Sorting weed from chaff
Next was a presentation in which Sholmes had special interest, as it was about cannabis. Not that he was an active user. Not since his student days, and even then he never inhaled . The fascinating thing about cannabis was the way governments around the globe had gone from treating it for very long as a dangerous narcotic – possession of which could mean even death penalties in some countries- to abruptly okaying it for medical use in recent years.
The funny thing about most narcotics was that many of them had medical uses too and even funnier was the fact that many modern medicines had plenty of very addictive, narcotic-like properties. The lines dividing medicine, narcotic, poison were quite thin indeed and very dependent on dosage, context, purpose of use.
The presentation was about the medicines regulation framework used to regulate importation, cultivation and manufacture of cannabinoids, used in the food industry or for medical purposes in Australia.
Given the limited and variable evidence, bias in media reports, and the lack of clinical guidelines or product information, there was a critical need for evidence-based advice for prescribers and consumers. An insufficient level of scientific literacy contributed to public distrust. Advocates, pre-clinical researchers and the emerging industry had complained of governments over regulating the supply of these products leading to poor access.
The study found that the existing scheme regulating use of cannabinoids was quite adequate and worked as intended. Tensions however remain, as prescriber and consumer knowledge and expectations in using these unregistered medicines with limited benefits continues to require further information resources and management of perceptions of access barriers.
For no particular reason as they left the room for the lunch break Sholmes felt a bit lighter in the head. All this discussion of weed and its extracts seemed to have had a placebo effect on him. He smiled to himself and thought, irrespective of doctors’ advice about maintaining good health, most humans always prioritized happiness – the pursuit of which was not always good for one’s health. And what better compromise was possible between the two than to get the doctor to prescribe weed as medicine?
The conference concludes
“We learnt that knowledge and education contribute to empowerment, but require creative processes of learning and engagement. So we are recommending that effective strategies, such as were shared here, are more widely used in all levels of training and education. Effective communication also contributes to empowerment, but requires more listening, respect and emancipatory approaches. ” said the doctor.
“Is that a challenge for the RUM movement itself?” asked WhatsUp.
“Yes, absolutely! We as a community of RUM researchers, health professionals, educators and activists need to internalize what we have learnt about empowerment. So we have made some recommendations for ourselves. We need a new language that reflects a contemporary culture for improving the use of medicines that is holistic, person and community centred. We need to listen more to people with respect. This will enable us to collaborate more truly and more broadly than we presently do. “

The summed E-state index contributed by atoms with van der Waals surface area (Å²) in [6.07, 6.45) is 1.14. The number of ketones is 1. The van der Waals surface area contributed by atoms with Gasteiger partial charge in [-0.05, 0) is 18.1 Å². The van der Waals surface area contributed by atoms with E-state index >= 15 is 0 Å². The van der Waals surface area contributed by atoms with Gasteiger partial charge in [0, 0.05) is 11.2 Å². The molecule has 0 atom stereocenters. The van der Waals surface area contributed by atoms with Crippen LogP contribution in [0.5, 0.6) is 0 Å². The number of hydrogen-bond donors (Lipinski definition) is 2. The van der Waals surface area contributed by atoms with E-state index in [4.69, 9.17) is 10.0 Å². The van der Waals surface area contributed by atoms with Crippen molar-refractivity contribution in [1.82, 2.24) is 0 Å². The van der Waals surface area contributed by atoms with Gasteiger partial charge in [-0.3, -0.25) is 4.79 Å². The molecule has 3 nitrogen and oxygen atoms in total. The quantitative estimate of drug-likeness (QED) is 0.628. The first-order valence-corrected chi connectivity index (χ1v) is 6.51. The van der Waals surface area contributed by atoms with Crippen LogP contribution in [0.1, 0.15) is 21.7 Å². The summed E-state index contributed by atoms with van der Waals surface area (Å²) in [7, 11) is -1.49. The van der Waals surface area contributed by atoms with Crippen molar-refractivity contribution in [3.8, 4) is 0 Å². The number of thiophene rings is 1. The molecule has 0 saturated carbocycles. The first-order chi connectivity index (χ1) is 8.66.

We have come to believe that it is critical for civil society to work with governments, and to hold them to account. Governments have a mandate to govern and protect populations from adverse situations. Policy, programs and monitoring are essential to provide a safe and conducive environment for medicines access and use.”
“Very well. So what is there on the ‘what we don’t know’ front?” asked Whatsup.
“Plenty. Let me rattle a few off in the form of questions”, enthused the doctor.
Why is there so little political will and public resources for promoting RUM? What are the diverse ways to move when governments do not lead?
Existing tools are limited in helping us. So how do we create a base of reliable information and tools for decision-making by societies, governments, health professionals, patients, people and communities?
How do we stimulate true multidisciplinary collaboration? How do we learn to act collectively, with respect and with full awareness of power relations?
How do we overcome the limits of our methods to be able to, for example, design local solutions, understand sustainability and assess the impact on RUM of non-Ministry of Health policies such as finance, trade, education, agriculture, human resources.
How does new language emerge that reflects a contemporary culture for health and improving medicines use that is more holistic, person-centred and community-centred?
All this and more needs figuring out, she laughed!
“That’s a lot of hard work ahead!” exclaimed WhatsUp.
“Yes, of course. ISIUM will nurture a community of practice to support development of people’s interests and capacities, sharing and collaboration. We will also organize a conference every 2- 3 years to continue the overwhelming enthusiasm and joy people found in coming together here these last few days. We will support the momentum form this meeting by establishing a secretariat and perhaps some other infrastructure to support the organic growth of ISIUM.
“Wishing you all the best with all this and the future of ISIUM” said Whatsup as he and Sholmes thanked the doctor for her time and help.
To be continued…